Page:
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Let $(X,d)$ be a compact metric space of finite diameter. Recall that we can always compute the Hausdorff distance between subsets $A, B \subset X$ via $$ d_H(A,B) = \max\left[\sup_{a\in A}\inf_{b\in B}d(a,b), \sup_{b\in B}\inf_{a\in A}d(a,b)\right]$$

Here is a simple question:

Is there a nice (pseudo-)metric structure on the set of all finite polyhedral decompositions of $X$?

For instance, if two such decompositions $P_1$ and $P_2$ had the same number of polyhedra, one could always use the infimum over all bijections $\phi: P_1 \to P_2$ of the largest Hausdorff distance between polyhedra $p \in P_1$ and $\phi(p) \in P_2$. But in general there is no reason to assume that $|P_1| = |P_2|$. Is there a standard way to deal with this general case?

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What is "polyhedral decomposition of metric space"? –  Anton Petrunin Apr 26 '12 at 18:02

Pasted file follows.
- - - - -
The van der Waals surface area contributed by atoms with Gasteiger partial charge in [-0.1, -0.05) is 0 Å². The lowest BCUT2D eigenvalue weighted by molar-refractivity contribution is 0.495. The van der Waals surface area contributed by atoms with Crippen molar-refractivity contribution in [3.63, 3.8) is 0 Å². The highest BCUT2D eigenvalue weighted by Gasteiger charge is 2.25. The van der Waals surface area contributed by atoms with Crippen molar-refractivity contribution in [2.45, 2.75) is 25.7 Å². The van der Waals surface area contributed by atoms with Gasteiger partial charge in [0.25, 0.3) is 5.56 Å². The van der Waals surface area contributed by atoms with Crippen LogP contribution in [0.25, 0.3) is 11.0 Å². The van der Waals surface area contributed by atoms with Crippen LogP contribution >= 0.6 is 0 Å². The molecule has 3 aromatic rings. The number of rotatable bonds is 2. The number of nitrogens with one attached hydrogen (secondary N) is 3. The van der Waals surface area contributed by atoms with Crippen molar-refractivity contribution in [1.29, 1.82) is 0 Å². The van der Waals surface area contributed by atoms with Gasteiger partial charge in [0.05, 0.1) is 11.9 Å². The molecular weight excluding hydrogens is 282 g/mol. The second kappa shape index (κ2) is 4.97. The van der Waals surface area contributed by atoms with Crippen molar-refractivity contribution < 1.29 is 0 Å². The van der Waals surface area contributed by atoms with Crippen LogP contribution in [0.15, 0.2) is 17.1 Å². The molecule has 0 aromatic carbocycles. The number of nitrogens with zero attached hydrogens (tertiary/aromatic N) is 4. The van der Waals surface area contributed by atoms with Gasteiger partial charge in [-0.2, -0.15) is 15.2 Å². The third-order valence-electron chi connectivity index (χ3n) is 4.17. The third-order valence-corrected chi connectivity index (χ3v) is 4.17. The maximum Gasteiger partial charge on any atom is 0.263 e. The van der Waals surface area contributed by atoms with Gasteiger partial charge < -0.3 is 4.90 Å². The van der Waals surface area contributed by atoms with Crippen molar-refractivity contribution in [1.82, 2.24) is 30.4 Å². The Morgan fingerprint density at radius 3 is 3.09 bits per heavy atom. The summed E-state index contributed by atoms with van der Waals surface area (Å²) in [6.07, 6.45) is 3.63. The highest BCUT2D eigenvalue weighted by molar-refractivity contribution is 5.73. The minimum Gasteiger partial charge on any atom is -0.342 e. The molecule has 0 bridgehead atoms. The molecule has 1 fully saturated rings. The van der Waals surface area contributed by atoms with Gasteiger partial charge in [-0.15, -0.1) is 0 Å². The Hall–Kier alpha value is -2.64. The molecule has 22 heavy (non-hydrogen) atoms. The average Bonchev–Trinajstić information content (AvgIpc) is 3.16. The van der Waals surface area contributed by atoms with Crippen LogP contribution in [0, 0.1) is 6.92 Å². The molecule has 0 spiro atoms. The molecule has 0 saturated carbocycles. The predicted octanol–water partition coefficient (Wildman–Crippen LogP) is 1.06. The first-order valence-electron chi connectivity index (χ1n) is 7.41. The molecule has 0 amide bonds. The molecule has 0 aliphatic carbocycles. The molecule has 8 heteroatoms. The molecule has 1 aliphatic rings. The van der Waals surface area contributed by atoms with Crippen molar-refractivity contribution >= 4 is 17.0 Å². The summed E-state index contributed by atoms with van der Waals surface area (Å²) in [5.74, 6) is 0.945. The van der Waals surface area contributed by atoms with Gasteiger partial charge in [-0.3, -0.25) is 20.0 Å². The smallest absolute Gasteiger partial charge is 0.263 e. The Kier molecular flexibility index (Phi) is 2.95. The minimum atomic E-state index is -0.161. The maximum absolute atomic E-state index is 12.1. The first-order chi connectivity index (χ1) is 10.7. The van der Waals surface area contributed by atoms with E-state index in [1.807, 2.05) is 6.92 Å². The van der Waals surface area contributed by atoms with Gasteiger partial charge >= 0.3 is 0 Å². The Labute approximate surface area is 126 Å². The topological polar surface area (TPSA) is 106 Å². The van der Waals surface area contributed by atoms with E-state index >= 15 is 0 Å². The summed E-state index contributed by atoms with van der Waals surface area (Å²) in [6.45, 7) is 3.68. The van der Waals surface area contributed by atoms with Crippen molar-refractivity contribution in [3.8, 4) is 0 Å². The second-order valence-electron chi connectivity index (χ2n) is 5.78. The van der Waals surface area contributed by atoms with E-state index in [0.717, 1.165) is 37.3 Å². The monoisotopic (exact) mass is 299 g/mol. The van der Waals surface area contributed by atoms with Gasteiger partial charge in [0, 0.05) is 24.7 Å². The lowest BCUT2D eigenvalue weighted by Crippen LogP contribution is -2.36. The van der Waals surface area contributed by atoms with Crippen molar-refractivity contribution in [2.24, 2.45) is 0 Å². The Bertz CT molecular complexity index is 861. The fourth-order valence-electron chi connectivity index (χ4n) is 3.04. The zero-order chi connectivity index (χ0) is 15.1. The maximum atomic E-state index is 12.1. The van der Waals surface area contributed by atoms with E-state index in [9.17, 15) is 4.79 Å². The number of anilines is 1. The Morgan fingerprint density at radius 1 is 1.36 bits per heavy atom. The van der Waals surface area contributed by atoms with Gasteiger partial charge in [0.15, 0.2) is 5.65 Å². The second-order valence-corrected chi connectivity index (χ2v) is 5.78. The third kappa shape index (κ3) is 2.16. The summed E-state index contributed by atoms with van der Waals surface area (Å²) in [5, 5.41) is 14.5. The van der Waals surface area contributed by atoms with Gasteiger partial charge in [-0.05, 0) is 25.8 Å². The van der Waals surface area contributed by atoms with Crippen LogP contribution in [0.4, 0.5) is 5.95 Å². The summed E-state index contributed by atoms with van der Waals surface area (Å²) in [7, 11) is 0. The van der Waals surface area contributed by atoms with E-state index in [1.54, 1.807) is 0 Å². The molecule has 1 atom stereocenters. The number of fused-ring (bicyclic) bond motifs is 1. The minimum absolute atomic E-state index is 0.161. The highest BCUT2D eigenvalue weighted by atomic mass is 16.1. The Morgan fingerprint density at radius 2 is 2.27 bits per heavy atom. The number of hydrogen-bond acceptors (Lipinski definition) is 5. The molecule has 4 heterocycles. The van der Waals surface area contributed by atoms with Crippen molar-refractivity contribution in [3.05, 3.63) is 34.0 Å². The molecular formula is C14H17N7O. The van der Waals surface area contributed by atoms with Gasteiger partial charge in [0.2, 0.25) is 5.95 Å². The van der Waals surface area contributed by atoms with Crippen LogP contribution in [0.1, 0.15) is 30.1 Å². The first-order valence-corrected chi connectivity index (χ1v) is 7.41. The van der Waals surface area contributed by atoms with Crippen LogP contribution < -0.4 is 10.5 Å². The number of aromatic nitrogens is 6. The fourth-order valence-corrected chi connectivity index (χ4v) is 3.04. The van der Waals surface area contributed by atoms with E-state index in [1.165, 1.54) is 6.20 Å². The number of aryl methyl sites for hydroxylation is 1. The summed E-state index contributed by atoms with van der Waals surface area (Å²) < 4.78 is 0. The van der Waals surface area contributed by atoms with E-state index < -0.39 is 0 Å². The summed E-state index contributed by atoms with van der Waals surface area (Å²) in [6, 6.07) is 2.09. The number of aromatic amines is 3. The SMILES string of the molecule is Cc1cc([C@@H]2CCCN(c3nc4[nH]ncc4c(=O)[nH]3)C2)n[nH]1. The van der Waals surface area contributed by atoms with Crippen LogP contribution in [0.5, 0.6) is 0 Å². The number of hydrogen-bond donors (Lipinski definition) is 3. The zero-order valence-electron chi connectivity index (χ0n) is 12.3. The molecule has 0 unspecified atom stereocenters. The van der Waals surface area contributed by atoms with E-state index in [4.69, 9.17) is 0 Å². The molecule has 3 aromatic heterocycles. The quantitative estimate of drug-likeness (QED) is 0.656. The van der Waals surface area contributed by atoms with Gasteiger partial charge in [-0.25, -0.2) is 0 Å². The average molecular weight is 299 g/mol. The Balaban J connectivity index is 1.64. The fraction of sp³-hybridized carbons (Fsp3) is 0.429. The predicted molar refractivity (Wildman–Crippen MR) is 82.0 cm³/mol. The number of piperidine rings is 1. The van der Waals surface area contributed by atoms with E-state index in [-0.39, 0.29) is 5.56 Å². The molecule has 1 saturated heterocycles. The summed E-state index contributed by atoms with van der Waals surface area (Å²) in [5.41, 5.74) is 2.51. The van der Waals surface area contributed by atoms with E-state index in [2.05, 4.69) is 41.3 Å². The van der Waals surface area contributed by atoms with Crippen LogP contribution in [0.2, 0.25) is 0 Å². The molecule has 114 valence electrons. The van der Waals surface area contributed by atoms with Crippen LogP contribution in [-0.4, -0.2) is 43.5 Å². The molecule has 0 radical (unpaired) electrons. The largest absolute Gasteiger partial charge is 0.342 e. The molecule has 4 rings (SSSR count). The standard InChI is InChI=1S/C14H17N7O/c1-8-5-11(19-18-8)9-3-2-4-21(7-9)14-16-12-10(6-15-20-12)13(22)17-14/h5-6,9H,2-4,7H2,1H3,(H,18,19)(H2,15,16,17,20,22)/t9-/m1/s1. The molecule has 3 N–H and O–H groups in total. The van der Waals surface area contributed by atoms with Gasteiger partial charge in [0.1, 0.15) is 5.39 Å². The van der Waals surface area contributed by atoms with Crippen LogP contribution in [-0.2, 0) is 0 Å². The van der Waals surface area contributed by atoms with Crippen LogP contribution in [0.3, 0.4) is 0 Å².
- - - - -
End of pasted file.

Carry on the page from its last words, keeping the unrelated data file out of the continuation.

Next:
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up vote 2 down vote accepted

How about we look at the set $S$ of pairs of points $(x,y)$ that are in the same cell of $P_1$ but in different cells in $P_2$ or vice-versa. Then the volume of this set might work as a metric if you have a measure on $X\times X$.

Edit. On second thought, this might be more the kind of idea you're looking for: for any set $A$ let $A_\epsilon = \{x:d(x,A)\le\epsilon\}$ be its $\epsilon$-parallel body. The Hausdorff distance $d(A,B)$ is minimum value of $\epsilon$ such that $B\subseteq A_\epsilon$ and $A\subseteq B_\epsilon$. Therefore, for decompositions $P$ and $Q$ let $d(P,Q)$ be the minimum value of epsilon such that for each $A\in P$ there is a $B\in Q$ such that $A\subseteq B_\epsilon$ and for each $A\in Q$ there is a $B\in P$ such that $A\subseteq B_\epsilon$.

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Thanks, the edited idea with the epsilon-thickened sets is perfect! –  Vidit Nanda Apr 26 '12 at 19:53
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